Part II: An Expanded Strategic Vision For the Nation, Not Just NASA
As discussed previously there is a frequent equality in reports from various government chartered studies and reports between developing a strategic direction for NASA and developing one for the nation. This approach is decades old and it is my opinion that it is a false equivalency that is at the root of why we have not obtained a national consensus in developing a strategy for space. Broadening the scope of the discussion by using the intellectual foundation of spacepower theory will be further explored here to illuminate a different basis for obtaining the desired national consensus.
Its the Economics Stupid…….
The above paraphrase of an old political quote is apt in describing the approach to developing a strategic space direction for the nation within the contextual framework presented here. To recap, Jon Sumida’s excellent opening chapter essay in Toward a Theory of Spacepower used the writings of Alfred Thayer Mahan who wrote the definitive early text on how seapower influences the history and power of a nation (military seapower theory and how that is intertwined with the economic power of a nation). Sumida translated the treatment of this subject by Mahan into the space realm. Here is a restatement of the pertinent questions related to a national strategic space policy and a further illuminating quote from Sumida’s chapter:
Mahan’s major concerns and his questions about them can be restated in terms of spacepower as follows:
- What is the economic significance of the development of space activity, and to what degree does future American economic performance depend upon it?
- What are the security requirements of space-based economic activity?
- What role should the U.S. Government play in the promotion of space-based economic activity and its defense?
- What kind of diplomatic action will be required to support space-based economic activity and its defense?
Mahan’s writing about seapower suggests the following answers. First, activity in space will, in manifold ways, have large and growing economic effects, and will therefore be highly significant for the economic future of the United States. Second, the security requirements of space-based economic activity will involve costs that are beyond the means of any single nation-state, including the United States. Third, U.S. Government policy can support the economic development of space and contribute to the defense of such activity, but the dynamics of both will be largely determined by private capitalism and other nation-states with major interests in the space economy. And fourth, American diplomacy should encourage international economic activity in space and be directed toward the creation and sustenance of a multinational space security regime.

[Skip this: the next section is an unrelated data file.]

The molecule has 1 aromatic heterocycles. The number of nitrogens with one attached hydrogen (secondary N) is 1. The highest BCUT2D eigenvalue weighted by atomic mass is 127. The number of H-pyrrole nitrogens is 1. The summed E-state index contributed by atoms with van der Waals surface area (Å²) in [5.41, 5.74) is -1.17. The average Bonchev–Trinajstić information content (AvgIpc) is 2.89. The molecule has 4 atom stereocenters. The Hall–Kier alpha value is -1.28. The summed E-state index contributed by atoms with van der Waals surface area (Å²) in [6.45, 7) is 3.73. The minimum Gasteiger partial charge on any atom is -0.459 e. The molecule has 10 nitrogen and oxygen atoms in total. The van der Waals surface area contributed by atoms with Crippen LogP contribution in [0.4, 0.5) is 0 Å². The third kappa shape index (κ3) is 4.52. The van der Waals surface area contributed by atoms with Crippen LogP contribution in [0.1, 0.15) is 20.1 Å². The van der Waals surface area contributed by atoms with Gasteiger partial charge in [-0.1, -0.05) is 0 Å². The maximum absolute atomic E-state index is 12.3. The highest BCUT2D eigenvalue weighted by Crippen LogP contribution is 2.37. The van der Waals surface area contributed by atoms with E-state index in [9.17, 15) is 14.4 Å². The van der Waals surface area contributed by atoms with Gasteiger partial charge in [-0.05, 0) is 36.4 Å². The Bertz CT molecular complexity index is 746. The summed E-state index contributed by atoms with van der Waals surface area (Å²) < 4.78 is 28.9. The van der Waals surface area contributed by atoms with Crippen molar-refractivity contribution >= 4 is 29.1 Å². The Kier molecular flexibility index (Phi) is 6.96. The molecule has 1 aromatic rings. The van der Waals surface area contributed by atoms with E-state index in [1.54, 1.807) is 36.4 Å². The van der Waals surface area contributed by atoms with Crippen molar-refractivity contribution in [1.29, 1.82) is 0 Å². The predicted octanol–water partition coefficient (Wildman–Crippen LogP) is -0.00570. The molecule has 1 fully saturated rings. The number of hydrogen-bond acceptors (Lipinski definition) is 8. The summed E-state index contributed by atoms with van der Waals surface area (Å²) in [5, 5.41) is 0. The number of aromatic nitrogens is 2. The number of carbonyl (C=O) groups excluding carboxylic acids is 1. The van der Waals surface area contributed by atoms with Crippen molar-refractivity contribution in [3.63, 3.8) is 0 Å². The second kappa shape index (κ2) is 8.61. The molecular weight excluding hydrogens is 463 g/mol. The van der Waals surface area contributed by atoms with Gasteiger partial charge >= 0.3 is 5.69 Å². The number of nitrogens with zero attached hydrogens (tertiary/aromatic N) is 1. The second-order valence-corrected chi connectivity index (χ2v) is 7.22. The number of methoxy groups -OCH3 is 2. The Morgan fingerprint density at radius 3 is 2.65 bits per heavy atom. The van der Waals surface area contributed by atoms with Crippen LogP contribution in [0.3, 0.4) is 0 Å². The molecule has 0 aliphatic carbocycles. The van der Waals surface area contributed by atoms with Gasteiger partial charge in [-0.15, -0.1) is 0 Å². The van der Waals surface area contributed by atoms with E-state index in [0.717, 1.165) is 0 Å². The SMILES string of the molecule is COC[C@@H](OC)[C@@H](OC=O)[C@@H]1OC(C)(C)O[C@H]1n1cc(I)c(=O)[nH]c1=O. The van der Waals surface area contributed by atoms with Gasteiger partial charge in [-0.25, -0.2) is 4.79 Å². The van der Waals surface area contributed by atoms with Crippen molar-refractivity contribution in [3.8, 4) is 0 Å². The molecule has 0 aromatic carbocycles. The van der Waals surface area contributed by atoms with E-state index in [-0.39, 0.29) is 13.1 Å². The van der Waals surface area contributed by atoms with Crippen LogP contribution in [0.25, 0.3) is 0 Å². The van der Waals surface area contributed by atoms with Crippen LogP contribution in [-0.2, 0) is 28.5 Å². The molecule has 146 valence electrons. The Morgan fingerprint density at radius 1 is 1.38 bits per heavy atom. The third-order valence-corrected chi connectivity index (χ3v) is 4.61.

Thus the question becomes does space contribute to the economy of the country or is it a perpetual sink of funding. It is well known that we have a commercial space industry that stands apart from NASA and it is treated in the world of strategic policy as a completely separate entity. However, this is not the case when you look at it from the integrated point of view of the Space-Mahanian construct. Thus a short overview of this industry is appropriate.
Space Market Segments
In looking at the broader context of the space economy it is instructive to look at the segments of the industry and their revenue. This is just recently started to include human spaceflight and thus begins the crossover between what has in the past couple of decades seen to be completely different realms.
It is an undisputed fact that space activity today is economically significant. In the Futron 2012 State of the Satellite Industry Report the global space communications industry generated $289.8 billion dollars in revenue in 2011 alone. Figure 1 shows this in relation to the overall telecommunications industry:
The Futron report further states that the global satellite industry revenues grew by 175% from 2001 through 2011, a 10.7% growth per year.
Communications is not the only industry segment that is seeing growth. The GPS (or as the evolution goes GNSS) industry growth has also been remarkable. While most numbers for GPS revenues are behind paywalls, a 2011 report by NDP consulting on the Economic Benefits of Commercial GPS in the U.S. and the Cost of Potential Disruption provides some astounding numbers.